(Super. Ct. No. SF118441A)
The opinion of the court was delivered by: Duarte , J.
California Rules of Court, rule 8.1115(a), prohibits courts and parties from citing or relying on opinions not certified for publication or ordered published, except as specified by rule 8.1115(b). This opinion has not been certified for publication or ordered published for purposes of rule 8.1115.
This appeal raises a single issue as to presentence custody credits. Agreeing with defendant that he is entitled to three additional days of conduct credit, we shall remand with directions to the trial court to amend the judgment.
FACTUAL AND PROCEDURAL BACKGROUND
In September 2011, the People filed a complaint alleging that defendant Aaron Christopher Warfield had received stolen property (Pen. Code,*fn1 § 496, subd. (a)) and had served five prior prison terms (§ 667.5, subd. (b)). The charge stemmed from defendant's possession of 27 pieces of stolen mail, which he admitted stealing, in July 2011.
On September 26, 2011, defendant pled guilty to violating section 496, subdivision (a); pursuant to his plea, the trial court struck the enhancements and sentenced him to two years in state prison and awarded him 19 days of presentence custody credit (11 actual days and eight conduct days).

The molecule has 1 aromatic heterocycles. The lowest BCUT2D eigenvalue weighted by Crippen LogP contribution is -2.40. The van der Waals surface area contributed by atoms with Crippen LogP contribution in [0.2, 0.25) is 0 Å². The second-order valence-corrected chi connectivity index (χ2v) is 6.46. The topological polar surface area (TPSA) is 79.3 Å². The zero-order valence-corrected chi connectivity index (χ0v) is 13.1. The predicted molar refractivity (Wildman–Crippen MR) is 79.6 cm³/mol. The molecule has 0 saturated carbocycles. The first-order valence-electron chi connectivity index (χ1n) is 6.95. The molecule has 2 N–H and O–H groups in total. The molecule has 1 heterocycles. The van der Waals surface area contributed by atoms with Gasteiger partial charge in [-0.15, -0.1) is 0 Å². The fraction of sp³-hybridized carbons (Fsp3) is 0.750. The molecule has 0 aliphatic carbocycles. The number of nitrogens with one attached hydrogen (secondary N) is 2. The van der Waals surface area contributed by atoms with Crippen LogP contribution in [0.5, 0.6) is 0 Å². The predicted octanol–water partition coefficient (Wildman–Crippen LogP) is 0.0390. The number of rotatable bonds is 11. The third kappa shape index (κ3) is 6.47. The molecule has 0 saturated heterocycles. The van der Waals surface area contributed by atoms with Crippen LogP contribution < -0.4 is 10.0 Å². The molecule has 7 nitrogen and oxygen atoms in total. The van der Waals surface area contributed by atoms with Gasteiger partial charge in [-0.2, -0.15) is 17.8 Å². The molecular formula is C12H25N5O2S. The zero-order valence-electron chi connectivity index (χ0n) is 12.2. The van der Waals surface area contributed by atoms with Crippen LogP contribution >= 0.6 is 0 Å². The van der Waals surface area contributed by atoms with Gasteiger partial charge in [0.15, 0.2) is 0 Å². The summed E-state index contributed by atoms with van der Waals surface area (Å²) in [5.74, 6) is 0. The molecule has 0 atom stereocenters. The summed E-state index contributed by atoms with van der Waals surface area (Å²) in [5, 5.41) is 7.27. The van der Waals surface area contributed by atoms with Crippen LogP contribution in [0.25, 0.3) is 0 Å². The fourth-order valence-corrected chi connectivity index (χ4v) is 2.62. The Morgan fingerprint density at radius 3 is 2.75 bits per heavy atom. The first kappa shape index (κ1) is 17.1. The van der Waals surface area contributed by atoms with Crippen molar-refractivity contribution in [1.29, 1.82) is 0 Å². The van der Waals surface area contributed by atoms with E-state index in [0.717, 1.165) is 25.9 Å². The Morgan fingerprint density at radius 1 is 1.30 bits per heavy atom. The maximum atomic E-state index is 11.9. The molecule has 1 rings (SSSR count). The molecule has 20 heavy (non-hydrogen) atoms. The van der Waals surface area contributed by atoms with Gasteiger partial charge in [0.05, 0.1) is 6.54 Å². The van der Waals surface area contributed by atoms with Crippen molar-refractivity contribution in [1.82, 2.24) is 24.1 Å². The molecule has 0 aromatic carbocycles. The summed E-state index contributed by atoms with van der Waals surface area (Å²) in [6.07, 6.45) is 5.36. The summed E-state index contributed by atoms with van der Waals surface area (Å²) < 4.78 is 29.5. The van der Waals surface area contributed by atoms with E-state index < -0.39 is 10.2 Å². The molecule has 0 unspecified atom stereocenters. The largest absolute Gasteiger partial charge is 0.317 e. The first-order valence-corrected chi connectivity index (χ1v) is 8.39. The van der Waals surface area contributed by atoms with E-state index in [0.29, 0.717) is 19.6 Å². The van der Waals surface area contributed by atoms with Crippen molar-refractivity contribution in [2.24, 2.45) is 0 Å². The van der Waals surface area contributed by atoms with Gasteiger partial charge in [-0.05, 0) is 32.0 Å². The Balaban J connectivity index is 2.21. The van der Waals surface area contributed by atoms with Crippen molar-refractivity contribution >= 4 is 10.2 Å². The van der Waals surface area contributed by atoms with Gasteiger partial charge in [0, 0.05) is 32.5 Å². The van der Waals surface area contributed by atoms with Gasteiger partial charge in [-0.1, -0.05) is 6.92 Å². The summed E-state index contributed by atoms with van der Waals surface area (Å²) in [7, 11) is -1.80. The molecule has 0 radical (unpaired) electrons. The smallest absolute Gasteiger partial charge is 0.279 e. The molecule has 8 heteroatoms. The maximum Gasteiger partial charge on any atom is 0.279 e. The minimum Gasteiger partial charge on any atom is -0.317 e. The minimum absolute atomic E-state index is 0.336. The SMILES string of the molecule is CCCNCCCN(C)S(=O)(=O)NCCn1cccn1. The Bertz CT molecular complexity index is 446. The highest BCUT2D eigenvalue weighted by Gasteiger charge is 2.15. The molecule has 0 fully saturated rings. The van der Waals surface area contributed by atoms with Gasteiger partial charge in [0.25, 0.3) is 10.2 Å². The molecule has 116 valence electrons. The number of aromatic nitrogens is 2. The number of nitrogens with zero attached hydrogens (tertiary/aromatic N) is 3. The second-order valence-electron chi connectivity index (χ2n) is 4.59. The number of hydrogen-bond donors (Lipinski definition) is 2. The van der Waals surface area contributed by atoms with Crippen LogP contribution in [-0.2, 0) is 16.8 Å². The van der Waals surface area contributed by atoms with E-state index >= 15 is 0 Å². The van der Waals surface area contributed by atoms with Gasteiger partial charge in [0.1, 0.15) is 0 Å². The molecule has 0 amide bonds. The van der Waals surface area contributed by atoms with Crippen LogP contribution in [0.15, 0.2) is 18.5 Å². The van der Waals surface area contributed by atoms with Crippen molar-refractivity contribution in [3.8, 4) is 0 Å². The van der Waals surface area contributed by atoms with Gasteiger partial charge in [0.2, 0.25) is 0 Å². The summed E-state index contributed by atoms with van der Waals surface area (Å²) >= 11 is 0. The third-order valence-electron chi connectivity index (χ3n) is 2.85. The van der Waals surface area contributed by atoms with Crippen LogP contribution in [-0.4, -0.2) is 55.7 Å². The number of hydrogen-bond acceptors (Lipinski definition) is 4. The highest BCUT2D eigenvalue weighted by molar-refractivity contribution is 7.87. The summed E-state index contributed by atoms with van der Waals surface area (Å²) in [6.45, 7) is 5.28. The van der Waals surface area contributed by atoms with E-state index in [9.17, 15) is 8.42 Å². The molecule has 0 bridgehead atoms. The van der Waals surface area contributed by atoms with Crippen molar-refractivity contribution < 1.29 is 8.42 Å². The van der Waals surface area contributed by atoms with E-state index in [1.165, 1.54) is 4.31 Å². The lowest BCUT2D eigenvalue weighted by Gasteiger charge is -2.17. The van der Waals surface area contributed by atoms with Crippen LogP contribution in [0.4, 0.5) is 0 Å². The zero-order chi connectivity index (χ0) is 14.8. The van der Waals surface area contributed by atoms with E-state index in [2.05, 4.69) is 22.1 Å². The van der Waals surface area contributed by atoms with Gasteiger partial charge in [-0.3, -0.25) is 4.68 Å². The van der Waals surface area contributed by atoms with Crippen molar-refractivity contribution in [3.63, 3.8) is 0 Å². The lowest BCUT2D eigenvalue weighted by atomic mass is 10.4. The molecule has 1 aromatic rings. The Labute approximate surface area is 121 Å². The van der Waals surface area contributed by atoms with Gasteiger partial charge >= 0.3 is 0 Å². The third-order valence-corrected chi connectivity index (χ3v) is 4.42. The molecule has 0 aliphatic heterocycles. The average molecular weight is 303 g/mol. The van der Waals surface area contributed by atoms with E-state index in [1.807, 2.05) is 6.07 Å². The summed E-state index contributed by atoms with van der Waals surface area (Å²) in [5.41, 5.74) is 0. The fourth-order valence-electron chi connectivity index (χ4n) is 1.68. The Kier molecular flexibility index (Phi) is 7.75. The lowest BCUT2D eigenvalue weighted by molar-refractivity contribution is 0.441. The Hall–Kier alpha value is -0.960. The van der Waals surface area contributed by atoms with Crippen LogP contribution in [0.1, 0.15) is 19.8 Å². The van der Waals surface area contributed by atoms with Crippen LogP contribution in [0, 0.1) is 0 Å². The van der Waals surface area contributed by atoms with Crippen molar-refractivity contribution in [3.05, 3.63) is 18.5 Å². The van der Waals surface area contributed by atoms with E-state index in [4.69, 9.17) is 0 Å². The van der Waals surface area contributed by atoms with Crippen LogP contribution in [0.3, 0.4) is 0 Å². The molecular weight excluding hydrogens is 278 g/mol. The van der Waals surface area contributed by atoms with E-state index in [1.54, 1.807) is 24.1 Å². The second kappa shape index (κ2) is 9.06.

Defense counsel filed a motion in the trial court for correction of presentence credits (§ 1237.1), arguing that defendant was entitled to 11 conduct days under section 4019, subdivision (f), for a total award of 22 days of presentence credit. The record does not show any response by the trial court.
Defendant argues that he is entitled to three additional days of conduct credit, citing former section 2933, subdivision (e)(1) (eff. Sept. 28, 2010, repealed eff. Oct. 1, 2011) and current section 4019, subdivisions (f) and (h).*fn2
The People do not dispute defendant's calculations, but assert, without citing any authority, that defendant's claim for additional presentence credit must be directed to the Department of Corrections and Rehabilitation (CDCR). We are not persuaded.
The trial court has traditionally borne the responsibility for calculating presentence custody credits. Although the People argue that current section 2933, subdivision (e)(1) shifts this ...